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Rent Abatement Guidelines For Landlords & Tenants
Rent abatement clauses protect both landlords and tenants from paying unreasonable charges. For the tenant, this means not having to pay for a property they can’t use. For the landlord, this means not having to pay for damage to anything other than the real estate. This means that commercial tenants will need the following three types of insurance:
Business liability insurance
Business interruption insurance
In a residential lease, the tenant will only need to obtain renter’s insurance. Residential tenants can also make reasonable health and safety improvements if their landlord fails to act. For example, if the landlord fails to repair a broken faucet, the tenant can fix it themselves and take the cost out of their next rental payment. The exact terms will be outlined in your lease.
What Is The Difference Between Rent Abatement & Deferral?
A rent abatement is a temporary stoppage or reduction of rental payments. This most commonly happens when the property has been rendered unusable by a fire or natural disaster. It’s also a complete forgiveness of some portion of the total lease cost.
On the other hand, a deferral is a temporary rent reduction that has to be repaid later on. The result is that the total least cost remains the same. This isn’t as attractive to tenants as an abatement. On the other hand, it can be easier to negotiate terms for a deferral than for an abatement if you’re a tenant.
Is Rent Abatement The Same As Free Rent?
Not exactly. However, if a rent abatement period is negotiated into the terms of a commercial lease, it counts as free rent. Landlords will offer free rent for several reasons, but what it comes down to is that they want to attract tenants and obtain higher-quality tenants.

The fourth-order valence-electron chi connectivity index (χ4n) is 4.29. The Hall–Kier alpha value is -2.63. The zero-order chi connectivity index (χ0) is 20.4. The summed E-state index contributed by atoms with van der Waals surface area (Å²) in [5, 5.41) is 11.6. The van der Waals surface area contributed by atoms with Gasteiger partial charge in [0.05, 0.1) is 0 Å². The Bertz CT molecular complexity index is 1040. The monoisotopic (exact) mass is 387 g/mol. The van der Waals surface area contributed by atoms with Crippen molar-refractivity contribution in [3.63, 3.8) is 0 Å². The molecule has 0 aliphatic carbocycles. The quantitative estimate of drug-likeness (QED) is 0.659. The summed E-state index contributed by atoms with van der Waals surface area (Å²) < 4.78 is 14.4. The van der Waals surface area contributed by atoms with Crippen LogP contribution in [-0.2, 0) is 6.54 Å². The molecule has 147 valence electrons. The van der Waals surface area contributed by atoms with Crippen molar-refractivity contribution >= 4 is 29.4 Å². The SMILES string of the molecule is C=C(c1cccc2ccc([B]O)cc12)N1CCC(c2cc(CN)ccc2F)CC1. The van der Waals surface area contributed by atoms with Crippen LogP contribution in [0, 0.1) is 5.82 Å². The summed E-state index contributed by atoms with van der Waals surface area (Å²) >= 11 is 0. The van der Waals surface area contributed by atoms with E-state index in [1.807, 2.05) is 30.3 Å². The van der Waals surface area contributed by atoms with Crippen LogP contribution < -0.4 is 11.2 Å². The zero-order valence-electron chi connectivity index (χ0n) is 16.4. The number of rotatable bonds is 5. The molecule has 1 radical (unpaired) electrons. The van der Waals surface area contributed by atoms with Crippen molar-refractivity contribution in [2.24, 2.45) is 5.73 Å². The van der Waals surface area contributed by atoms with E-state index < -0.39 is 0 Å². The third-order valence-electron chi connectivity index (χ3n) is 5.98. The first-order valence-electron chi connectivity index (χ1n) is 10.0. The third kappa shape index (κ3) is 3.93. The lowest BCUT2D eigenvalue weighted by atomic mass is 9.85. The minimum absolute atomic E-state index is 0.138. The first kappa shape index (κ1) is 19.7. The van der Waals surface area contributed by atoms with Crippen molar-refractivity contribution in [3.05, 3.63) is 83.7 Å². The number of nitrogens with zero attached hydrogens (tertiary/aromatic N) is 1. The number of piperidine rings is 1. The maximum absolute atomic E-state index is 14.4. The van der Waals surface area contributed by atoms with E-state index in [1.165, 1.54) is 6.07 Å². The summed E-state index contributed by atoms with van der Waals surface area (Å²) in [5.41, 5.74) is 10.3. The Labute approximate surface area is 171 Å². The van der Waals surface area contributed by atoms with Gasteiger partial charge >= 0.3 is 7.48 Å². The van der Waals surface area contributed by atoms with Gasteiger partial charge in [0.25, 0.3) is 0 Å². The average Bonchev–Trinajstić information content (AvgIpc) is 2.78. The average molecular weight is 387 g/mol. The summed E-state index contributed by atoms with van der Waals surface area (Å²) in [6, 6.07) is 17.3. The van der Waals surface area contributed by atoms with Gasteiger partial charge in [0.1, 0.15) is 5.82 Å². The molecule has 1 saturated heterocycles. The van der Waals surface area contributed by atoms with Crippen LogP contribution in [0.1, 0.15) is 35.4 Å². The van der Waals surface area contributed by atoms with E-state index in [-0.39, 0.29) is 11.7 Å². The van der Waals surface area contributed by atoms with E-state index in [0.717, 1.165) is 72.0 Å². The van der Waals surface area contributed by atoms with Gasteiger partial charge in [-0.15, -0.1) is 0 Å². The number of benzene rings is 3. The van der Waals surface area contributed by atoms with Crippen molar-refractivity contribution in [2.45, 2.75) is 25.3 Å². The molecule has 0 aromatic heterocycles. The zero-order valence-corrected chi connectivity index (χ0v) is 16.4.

Landlords will also use free rent to increase the price per square foot. Oftentimes, the total cost of the lease remains the same, but the “free” rent is simply spread out through the course of the lease. This can still be beneficial for tenants, though. The abatement period gives you much-needed time to renovate your new space, which can be essential for businesses like bars and restaurants that require special equipment.
The amount of free rent you can negotiate will depend partly on the length of the lease term. Normally you’ll need to be renting for at least three years, at which point you can get a month or two of free rent. On a long-term 10-year lease, you might be able to negotiate as many as six months.
How Long Does Rent Abatement Last?
In a word, it depends how long it takes to make the property useable again. If it takes two weeks, the abatement will last for two weeks. If a rental house is obliterated by a tornado and needs to be entirely rebuilt, it could last for several months.